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setto

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Everything posted by setto

  1. setto

    Jobs

    Could be they're from another jurisdiction. My firm's office in Sask doesn't offer their summers articles (which sounds awful...)
  2. Not to mention that it completely ignores literally every other field of the law that people with lower economic status encounter because someone else broke the law or did something tortious: residential tenancies, employment, family, etc. It's an asinine comment that's being thrown around social media today. It goes to show that some people don't understand the role of a lawyer in the community beyond what they've glommed from Law and Order.
  3. Avoid the comment section... "you dont need a lawyer if you dont break the law"
  4. I would have thought the same thing! But I browsed around the LSO website and found this: "Lawyers who are administratively suspended for failure to pay Law Society licence fees must meet the following requirements prior to reinstatement of status by the Law Society. Pay all outstanding Law Society Annual licence fees plus a reinstatement fee of $300.00 plus applicable taxes." You have to back-pay fees. Edit: Actually, that doesn't necessarily mean that you have to back-pay. I pulled the quote from this section of the LSO site: https://lso.ca/lawyers/about-your-licence/manage-your-licence/administrative-suspension-and-reinstatement-of-law It's possible that they only mean the fees that you failed to pay which resulted in the suspension and not necessarily that they will accrue while you're suspended.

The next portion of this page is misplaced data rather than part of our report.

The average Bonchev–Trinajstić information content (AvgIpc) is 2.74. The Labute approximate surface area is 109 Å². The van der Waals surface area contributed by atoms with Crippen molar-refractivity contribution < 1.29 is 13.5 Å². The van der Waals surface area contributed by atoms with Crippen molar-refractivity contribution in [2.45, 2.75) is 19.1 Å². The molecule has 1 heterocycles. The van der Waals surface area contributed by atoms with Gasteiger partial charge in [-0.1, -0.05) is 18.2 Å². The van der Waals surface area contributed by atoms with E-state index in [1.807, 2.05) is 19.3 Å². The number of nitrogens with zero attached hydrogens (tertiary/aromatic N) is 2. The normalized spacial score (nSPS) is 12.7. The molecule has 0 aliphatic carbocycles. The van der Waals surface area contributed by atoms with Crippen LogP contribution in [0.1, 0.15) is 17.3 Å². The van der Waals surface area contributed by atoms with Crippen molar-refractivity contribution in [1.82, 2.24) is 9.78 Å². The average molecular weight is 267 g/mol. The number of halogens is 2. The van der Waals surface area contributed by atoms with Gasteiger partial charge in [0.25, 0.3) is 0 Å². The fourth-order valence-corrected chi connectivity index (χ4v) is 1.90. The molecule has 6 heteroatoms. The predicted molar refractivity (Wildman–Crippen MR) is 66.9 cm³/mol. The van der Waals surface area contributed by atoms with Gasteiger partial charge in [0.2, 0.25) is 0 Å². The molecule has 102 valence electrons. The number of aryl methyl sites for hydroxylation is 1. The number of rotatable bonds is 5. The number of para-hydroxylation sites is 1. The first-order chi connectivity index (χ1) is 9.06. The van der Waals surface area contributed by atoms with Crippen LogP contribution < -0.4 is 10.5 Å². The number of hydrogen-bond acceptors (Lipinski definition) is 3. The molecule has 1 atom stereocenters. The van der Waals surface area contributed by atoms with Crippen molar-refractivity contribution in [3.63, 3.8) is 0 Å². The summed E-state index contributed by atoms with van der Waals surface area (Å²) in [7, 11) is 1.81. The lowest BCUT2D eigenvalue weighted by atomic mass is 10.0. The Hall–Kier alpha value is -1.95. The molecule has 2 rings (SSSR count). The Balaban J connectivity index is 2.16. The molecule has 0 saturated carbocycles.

5. Skype classic is. Though, and somewhat ironically, the new Skype is quite the opposite: you can't even close down the task in windows 10. You can't kill the thing even if you wanted to...
  6. You should be looking mainly at your firm's precedent database. Every lawyer is different and some prefer you use one of their precedents. If they don't give you one when they assign a task to you, and you have no way of searching for one, ask the lawyer for one or a similar file they worked on that you can dig through. Also, look through this: